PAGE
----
Day of the Dead, a living tradition

The day of the dead is one of the greatest traditions in Mexico, and although it is a tradition in Latin America, Mexico stands out for its color and variety of expressions throughout the country.

The day of the dead takes place during the first two days of November; We dedicate the first day to "the Holy Innocents" or saints day, that is, to children, and Day 2, the most popular, is dedicated to adults.

The Day of the Dead Tradition

The Dead Tradition or “dia de los muertos” has it that on those days, the dead receive the invitation to return from beyond to visit, live together and let their families and loved ones know they are well.

"What a beautiful tradition to remember the dead and at the same time, celebrate our life knowing that someday, we will be the ones to be remembered."

The Origins of the Day of the Dead

This celebration has its origins in pre-Hispanic cultures, mainly Aztec and Mexica. For the Aztecs, death was not an end, it was just another state or stage of life where the dead could return from the place where the dead go (The Mictlán)

With the arrival of the Spaniards in Mexico, the traditions merged with Catholicism, giving the celebration that is currently known.

This celebration continues to preserve the pre-Hispanic essence of the cult of the dead. There are iconic places to get to know the tradition closely, for example, Xochimilco and Mixquic, places very close to Mexico City.

In the state of Michoacán, the most important ceremonies are those of the Purépecha Indians of the famous Lake Pátzcuaro, especially on the island of Janitzio. Equally important are the ceremonies that take place in towns on the Isthmus of Tehuantepec, Oaxaca, and in Cuetzalan, Puebla, where to enjoy the beauty of the offerings.

What elements make up the Day of the Dead offering?

The Day of the Dead offering comprises a series of elements placed on the floor or table with several higher levels, where cempasúchil flowers (marigold flowers), dead bread (typical bread of the date), candles, drinks, fruits, food, tobacco, or any other object that was appreciated by the deceased.

Two elements that cannot be missing in a typical offering are a copal censer to purify the place where the deceased will stay for the night and a path with cempasúchil flower petals from the street to the offering so that the deceased do not lose their way. Some people put an ash cross on the floor as an extra detail.

Some people decorate their offerings with colored paper with “La Catrina” motifs (skulls from Guadalupe Posadas) or candy skulls that have a small piece of paper on their forehead with the name of the person to remember. Besides the altar in the house, it is customary for the family members to visit and decorate the grave where your loved one rests. There they offer food, flowers and candles are lit too. They also offer masses for all saints and for the dead.

Who is La Catrina and what represents

Catrina drawing by Guadalupe posadasSurely you already know her without knowing her name: La Catrina is a female skeleton dressed elegantly and with an enormous hat with feathers. It’s believed that its origin dates back to Aztec culture. Mictlantecuhtli was the goddess of death who protected the deceased and helped them follow their path through death. From there it would have passed to a more modern version with the Spanish, reaching the version we know today.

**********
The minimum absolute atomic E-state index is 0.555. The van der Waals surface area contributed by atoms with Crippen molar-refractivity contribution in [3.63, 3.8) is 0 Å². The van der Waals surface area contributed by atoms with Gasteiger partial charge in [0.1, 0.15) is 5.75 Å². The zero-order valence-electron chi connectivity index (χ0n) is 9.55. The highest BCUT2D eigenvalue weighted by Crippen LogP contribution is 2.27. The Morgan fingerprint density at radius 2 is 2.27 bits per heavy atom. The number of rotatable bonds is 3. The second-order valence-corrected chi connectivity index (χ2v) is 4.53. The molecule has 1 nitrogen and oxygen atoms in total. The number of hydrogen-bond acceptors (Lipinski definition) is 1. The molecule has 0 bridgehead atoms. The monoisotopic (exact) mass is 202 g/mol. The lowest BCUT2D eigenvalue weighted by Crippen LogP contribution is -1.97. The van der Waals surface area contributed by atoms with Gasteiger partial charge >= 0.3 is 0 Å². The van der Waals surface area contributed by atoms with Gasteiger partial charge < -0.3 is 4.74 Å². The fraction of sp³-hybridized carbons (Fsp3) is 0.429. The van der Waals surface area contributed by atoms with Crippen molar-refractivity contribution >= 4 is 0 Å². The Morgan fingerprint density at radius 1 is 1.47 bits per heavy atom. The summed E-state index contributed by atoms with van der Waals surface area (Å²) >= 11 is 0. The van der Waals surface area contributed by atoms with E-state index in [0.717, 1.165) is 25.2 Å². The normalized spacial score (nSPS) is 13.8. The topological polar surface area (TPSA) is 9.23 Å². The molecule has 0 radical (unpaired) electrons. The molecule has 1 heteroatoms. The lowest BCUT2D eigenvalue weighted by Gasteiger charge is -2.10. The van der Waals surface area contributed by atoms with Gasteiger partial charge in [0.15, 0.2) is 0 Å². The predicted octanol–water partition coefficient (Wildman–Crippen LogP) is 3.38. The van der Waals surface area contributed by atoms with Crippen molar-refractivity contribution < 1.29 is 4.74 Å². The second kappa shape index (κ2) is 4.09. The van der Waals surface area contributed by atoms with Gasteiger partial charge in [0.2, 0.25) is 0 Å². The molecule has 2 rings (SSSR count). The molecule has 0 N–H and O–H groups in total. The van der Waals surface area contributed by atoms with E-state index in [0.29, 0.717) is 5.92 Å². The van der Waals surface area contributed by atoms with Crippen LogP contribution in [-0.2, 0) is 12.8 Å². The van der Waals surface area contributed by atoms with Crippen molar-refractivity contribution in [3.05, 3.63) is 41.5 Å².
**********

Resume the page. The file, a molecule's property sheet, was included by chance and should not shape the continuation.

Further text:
The Catrina we know today was first drawn in the early 1900s by artist José Guadalupe Posada, who was a political cartoonist who satirically drew and made paper prints of skulls (skeletons) to remind people that in the end, we all would end up dead.

There are stories that tell that the elegance of Catrina's dress is linked to the aspirations of Mexicans to see themselves as rich, trying to be something they are not and that no matter your society, race, creed, rich or poor, we will die. The most popular saying of Guadalupe Posadas was: "Death is democratic and touches everyone equally" very true!

What meaning do the objects of the offering have?

The objects in the offerings have different meanings depending on the region where it is placed, but throughout Mexico, these elements are the ones that remain:

  • Purple chopped paper = Christian mourning.
  • Orange chopped paper = Aztec mourning.
  • Cempasúchil flowers (marigold flowers) = The flower of Mictlán (from Nahuatl: cempoalxóchitl = flower with 20 or more petals).
  • Four candles = show the four cardinal points.
  • Incense = Ward off evil spirits and purifies the environment.
  • Crosses of ashes = purification of the spirit of the deceased.
  • Jug of water = in case you arrive tired from the road.
  • Hand-washing bowl = to wash before eating from the offering
  • Prepared Food = It is to rejoice the deceased with his favorite food, including seasonal fruit.
  • Alcoholic drink = Your favorite alcoholic drink to make you leave happy
  • Pan de Muerto (dead bread) = The bread symbolizes the mortal remains of the deceased, the sphere that is in the upper center of the bread symbolizes the skull, the protruding edges of the bones, and in its flavor orange blossom, the memory of the deceased.
mexican day of the day offering with flowers, photographs, candels and the classic bread of dead.

As you can see, Mexican culture is very rich and extensive, we could continue to delve into the wonder of this celebration in Mexico, but the best way to get to know it is to experience it first-hand, at the Royal Solaris Hotels we have special programs where you can learn more about the tradition and enjoy an unforgettable vacation. We are waiting for you!